Ella No Quiere Dormir Sola (She Doesn’t Want to Sleep Alone)
This is a film about the connection between two true-to-life women. Director Natalia Beristain based this film partly on the final years of her grandmother, who was a well-known actress in her native Mexico, just like the older protagonists- Dolores (Adriana Roel). The younger protagonist, Amanda (Mariana Gaja), is an out-of-work 33 year-old with a love for photography. Since her father (played by Arturo Beristain, the director’s father) is out of town shooting his latest film, Amanda has to look out for her grandmother, who suffers from both alcoholism and dementia. Dolores is stubborn, prideful, but still has some spark in her, while her mind goes from her glory days onscreen (she was a vivacious beauty) to the banality of modern life (living in an old folks’ home). Dolores loves swimming, so spends hours in the pool. Amanda joins her and then takes some photos. Spending time with her grandmother helps Amanda , who tends to be defensive and distant (even with her caring boyfriend), view herself in a new light.
De Tu Ventana a La Mia (From Your Window to Mine)
First time director, Paula Ortiz, also wrote this fine film (which is epic, yet intimate, in scope). Three women of different ages and personalities, living in different times, go through personal turmoil (which any woman can relate to). “The stories of these types of women were not told- they were silent. They didn’t choose their lives,” the director commented.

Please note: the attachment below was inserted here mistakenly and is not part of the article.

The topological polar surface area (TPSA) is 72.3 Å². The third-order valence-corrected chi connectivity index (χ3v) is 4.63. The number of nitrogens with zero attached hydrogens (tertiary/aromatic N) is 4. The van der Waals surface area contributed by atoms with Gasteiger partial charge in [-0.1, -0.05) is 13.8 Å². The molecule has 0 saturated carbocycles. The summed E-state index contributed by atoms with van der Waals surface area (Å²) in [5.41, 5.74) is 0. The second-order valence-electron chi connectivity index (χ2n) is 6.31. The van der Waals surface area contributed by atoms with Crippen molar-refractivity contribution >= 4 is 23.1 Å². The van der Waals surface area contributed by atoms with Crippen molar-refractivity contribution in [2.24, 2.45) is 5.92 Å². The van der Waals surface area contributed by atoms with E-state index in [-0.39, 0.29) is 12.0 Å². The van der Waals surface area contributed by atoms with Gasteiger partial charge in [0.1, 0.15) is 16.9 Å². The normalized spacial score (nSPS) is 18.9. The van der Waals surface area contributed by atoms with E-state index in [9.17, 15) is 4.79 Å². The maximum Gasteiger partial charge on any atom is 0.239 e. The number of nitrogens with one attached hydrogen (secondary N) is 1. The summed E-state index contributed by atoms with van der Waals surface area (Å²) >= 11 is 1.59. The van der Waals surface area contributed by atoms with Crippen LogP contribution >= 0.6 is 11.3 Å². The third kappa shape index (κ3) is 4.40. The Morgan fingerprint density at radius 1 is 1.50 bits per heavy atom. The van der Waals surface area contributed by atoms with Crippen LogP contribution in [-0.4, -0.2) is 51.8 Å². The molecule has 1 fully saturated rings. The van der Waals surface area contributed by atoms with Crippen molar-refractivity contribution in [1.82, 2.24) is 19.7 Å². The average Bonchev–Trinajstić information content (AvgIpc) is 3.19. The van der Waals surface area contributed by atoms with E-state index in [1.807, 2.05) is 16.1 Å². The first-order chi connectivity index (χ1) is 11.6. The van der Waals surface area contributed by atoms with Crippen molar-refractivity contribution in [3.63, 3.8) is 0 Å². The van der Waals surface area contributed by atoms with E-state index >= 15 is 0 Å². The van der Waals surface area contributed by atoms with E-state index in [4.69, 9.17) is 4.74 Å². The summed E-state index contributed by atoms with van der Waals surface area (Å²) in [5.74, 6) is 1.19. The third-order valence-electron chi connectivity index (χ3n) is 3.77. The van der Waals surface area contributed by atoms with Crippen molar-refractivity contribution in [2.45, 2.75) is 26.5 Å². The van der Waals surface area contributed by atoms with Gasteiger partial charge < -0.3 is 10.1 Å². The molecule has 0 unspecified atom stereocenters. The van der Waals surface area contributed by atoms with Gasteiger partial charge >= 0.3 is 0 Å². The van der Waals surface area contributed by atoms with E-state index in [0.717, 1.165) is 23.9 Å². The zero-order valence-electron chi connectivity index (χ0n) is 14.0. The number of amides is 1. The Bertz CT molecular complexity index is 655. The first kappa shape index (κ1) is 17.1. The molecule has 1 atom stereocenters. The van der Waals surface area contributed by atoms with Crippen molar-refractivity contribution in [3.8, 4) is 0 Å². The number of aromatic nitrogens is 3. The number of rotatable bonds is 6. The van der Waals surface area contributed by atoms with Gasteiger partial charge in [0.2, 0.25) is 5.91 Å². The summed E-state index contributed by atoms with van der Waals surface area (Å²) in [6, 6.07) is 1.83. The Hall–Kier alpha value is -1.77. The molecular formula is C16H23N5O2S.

In 1923, the teenaged Violeta (Leticia Dolero), a petite, delicate beauty is sheltered by her gentle grandmother and teacher (a respected medical doctor). Her mother had some sort of mental illness, so the doctor gives her a potion to drink each day. Violeta falls deeply in love with a college boy who stays at her house over a few weeks. In 1941, Ines (Maribel Verdu from Pan’s Labyrinth and Y Tu Mama Tambien), has long been in love with Paco, an anti-Franco activist. They get married before he’s captured and jailed (in a partly underground prison). Ines, a strong country woman, becomes pregnant and continues to earn a living (in a harsh, desert-like climate). Ines was based partly on Ortiz’s grandmother. In 1975, Luisa (Luisa Gavaza, a character actress in her native Spain), is diagnosed with breast cancer. She doesn’t realize that a man she sees every day is in love with her, and dreams of heroes from classic movies. Her partner in life is her older sister, also unmarried, who cooks and cares for her without much complaint. Luisa was based on the director’s aunt, who lived though the last days of dictatorship.